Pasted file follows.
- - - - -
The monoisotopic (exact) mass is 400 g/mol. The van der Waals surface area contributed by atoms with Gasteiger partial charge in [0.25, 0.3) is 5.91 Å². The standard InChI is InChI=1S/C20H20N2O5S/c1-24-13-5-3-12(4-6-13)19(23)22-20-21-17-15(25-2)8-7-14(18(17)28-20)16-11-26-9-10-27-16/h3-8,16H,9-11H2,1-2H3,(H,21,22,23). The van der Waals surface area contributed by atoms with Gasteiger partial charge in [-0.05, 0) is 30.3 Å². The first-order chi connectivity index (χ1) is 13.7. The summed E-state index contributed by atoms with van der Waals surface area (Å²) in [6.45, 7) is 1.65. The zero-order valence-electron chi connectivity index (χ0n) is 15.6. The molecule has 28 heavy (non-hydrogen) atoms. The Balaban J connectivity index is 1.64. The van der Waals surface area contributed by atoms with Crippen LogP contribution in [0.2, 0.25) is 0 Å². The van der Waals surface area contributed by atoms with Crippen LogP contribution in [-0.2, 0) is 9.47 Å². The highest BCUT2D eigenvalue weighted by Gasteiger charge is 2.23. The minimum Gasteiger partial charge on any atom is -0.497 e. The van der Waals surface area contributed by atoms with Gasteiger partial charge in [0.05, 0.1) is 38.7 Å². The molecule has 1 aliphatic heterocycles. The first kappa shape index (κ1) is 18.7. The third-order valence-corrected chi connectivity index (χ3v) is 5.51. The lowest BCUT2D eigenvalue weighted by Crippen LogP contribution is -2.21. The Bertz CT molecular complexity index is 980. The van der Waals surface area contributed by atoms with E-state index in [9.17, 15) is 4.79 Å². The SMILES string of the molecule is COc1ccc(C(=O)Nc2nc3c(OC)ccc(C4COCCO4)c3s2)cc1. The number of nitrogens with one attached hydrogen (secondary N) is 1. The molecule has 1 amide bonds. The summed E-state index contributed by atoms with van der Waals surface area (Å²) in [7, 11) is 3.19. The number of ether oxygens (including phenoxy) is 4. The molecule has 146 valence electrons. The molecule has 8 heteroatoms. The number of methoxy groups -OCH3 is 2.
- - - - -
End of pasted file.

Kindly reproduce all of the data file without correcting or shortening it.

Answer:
The monoisotopic (exact) mass is 400 g/mol. The van der Waals surface area contributed by atoms with Gasteiger partial charge in [0.25, 0.3) is 5.91 Å². The standard InChI is InChI=1S/C20H20N2O5S/c1-24-13-5-3-12(4-6-13)19(23)22-20-21-17-15(25-2)8-7-14(18(17)28-20)16-11-26-9-10-27-16/h3-8,16H,9-11H2,1-2H3,(H,21,22,23). The van der Waals surface area contributed by atoms with Gasteiger partial charge in [-0.05, 0) is 30.3 Å². The first-order chi connectivity index (χ1) is 13.7. The summed E-state index contributed by atoms with van der Waals surface area (Å²) in [6.45, 7) is 1.65. The zero-order valence-electron chi connectivity index (χ0n) is 15.6. The molecule has 28 heavy (non-hydrogen) atoms. The Balaban J connectivity index is 1.64. The van der Waals surface area contributed by atoms with Crippen LogP contribution in [0.2, 0.25) is 0 Å². The van der Waals surface area contributed by atoms with Crippen LogP contribution in [-0.2, 0) is 9.47 Å². The highest BCUT2D eigenvalue weighted by Gasteiger charge is 2.23. The minimum Gasteiger partial charge on any atom is -0.497 e. The van der Waals surface area contributed by atoms with Gasteiger partial charge in [0.05, 0.1) is 38.7 Å². The molecule has 1 aliphatic heterocycles. The first kappa shape index (κ1) is 18.7. The third-order valence-corrected chi connectivity index (χ3v) is 5.51. The lowest BCUT2D eigenvalue weighted by Crippen LogP contribution is -2.21. The Bertz CT molecular complexity index is 980. The van der Waals surface area contributed by atoms with E-state index in [9.17, 15) is 4.79 Å². The SMILES string of the molecule is COc1ccc(C(=O)Nc2nc3c(OC)ccc(C4COCCO4)c3s2)cc1. The number of nitrogens with one attached hydrogen (secondary N) is 1. The molecule has 1 amide bonds. The summed E-state index contributed by atoms with van der Waals surface area (Å²) in [7, 11) is 3.19. The number of ether oxygens (including phenoxy) is 4. The molecule has 146 valence electrons. The molecule has 8 heteroatoms. The number of methoxy groups -OCH3 is 2.